The Citizens Of Pittsburgh Just Responded To Trump’s Claim That He Represents Them
In withdrawing from the Paris climate accord Thursday, Donald Trump claimed that he was doing it for Pittsburgh. “I was elected to represent the citizens of Pittsburgh, not Paris,” the president said, making reference to US Steel, a company that once made Pittsburgh a global industrial capital.
Trump may have depicted a Pittsburgh whose past industrial glory is being choked by over-regulation. But to hear Pittsburghers tell it, the president might as well have been talking about Pluto.
Residents in Pittsburgh say it’s ironic that President Donald Trump name-dropped their city as an excuse for his irresponsible decision. After all, it’s stricter environmental regulations and clean energy policies that transformed their once “smoky city” into a beautiful place to live.
“I’m appalled that the President used my city to justify his unacceptable decision, as most other Pittsburghers are,” Mayor Bill Peduto said in a statement. “My city, which has finally bounced back from decades of industrial carnage, will do all it can to promote its own environmental standards.”
“As you can imagine, we are extremely disappointed,” said Michelle Naccarati-Chapkis, CEO of Women for a Healthy Environment, a locally based not-for-profit organization.
There was a time – 30, 40 years ago – when Pittsburgh was synonymous with the country’s worst ills. Ringed by the smokestacks of US Steel, the city once choked on its own air and wanted for the kinds of regulations the Paris accord phases in worldwide.
“Back in the day we were known as ‘hell with the lid off’, and we had air pollution that impacted the entire region,” said Naccarati-Chapkis. “But this is a region that’s thriving and growing, and to depict it by its antiquated industrial past is really not a true reflection of what’s happening.”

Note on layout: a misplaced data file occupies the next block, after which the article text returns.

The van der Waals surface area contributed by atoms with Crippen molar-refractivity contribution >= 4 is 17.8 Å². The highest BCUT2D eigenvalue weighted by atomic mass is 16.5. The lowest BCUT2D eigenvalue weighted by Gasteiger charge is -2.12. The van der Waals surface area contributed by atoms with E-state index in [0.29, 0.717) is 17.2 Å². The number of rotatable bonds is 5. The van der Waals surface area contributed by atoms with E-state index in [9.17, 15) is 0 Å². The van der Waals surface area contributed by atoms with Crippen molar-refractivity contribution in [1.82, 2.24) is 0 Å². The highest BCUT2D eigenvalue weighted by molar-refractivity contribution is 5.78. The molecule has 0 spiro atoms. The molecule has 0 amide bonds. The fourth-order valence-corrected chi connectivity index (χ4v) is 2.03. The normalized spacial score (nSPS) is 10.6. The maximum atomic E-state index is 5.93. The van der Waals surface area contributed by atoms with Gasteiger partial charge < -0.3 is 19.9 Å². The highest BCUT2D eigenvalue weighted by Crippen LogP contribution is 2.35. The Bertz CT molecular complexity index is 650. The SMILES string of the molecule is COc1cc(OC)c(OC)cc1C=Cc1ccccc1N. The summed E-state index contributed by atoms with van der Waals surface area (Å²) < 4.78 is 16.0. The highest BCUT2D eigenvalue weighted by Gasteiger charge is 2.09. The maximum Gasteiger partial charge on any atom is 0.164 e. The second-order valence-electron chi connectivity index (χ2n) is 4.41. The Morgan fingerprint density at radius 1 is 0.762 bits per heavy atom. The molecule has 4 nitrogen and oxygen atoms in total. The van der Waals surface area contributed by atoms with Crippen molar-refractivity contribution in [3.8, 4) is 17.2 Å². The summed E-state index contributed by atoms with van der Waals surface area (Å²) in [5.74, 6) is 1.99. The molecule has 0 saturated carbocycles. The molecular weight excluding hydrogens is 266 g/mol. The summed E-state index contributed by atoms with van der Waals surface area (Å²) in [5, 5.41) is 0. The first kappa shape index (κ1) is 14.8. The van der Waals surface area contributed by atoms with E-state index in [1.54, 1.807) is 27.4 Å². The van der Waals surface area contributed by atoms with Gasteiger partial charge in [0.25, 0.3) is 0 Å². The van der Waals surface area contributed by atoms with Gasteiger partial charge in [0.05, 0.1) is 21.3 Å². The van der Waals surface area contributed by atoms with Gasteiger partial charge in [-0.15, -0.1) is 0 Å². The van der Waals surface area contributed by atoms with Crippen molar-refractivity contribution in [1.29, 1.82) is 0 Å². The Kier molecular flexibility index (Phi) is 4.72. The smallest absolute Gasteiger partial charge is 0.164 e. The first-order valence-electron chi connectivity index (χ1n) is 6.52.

However, since the steel mills mostly shut down in the 1980s, the city has been reinvented as a center for medical research, technology companies, healthcare – and environmental innovation.
“The president simply did not know what he was talking about,” said Court Gould, the executive director of the not-for-profit group Sustainable Pittsburgh.
“I listened to the speech and was aghast at the depiction of Pittsburgh as having an un-futuristic economy,” Gould said. “President Trump, who lost badly here in the election, is grossly off target in identifying Pittsburgh and associating it with his outmoded, irrelevant vision.”
But the strongest response to Trump’s claim that he represents Pittsburgh came from the city mayor himself, Bill Peduto, a Democrat.
Peduto pointed out that while Trump may claim to represent Pittsburgh, the city did not want him to be president.
“Fact: Hillary Clinton received 80% of the vote in Pittsburgh. Pittsburgh stands with the world and will follow Paris agreement,” Peduto tweeted. “As the mayor of Pittsburgh, I can assure you that we will follow the guidelines of the Paris agreement for our people, our economy and future.”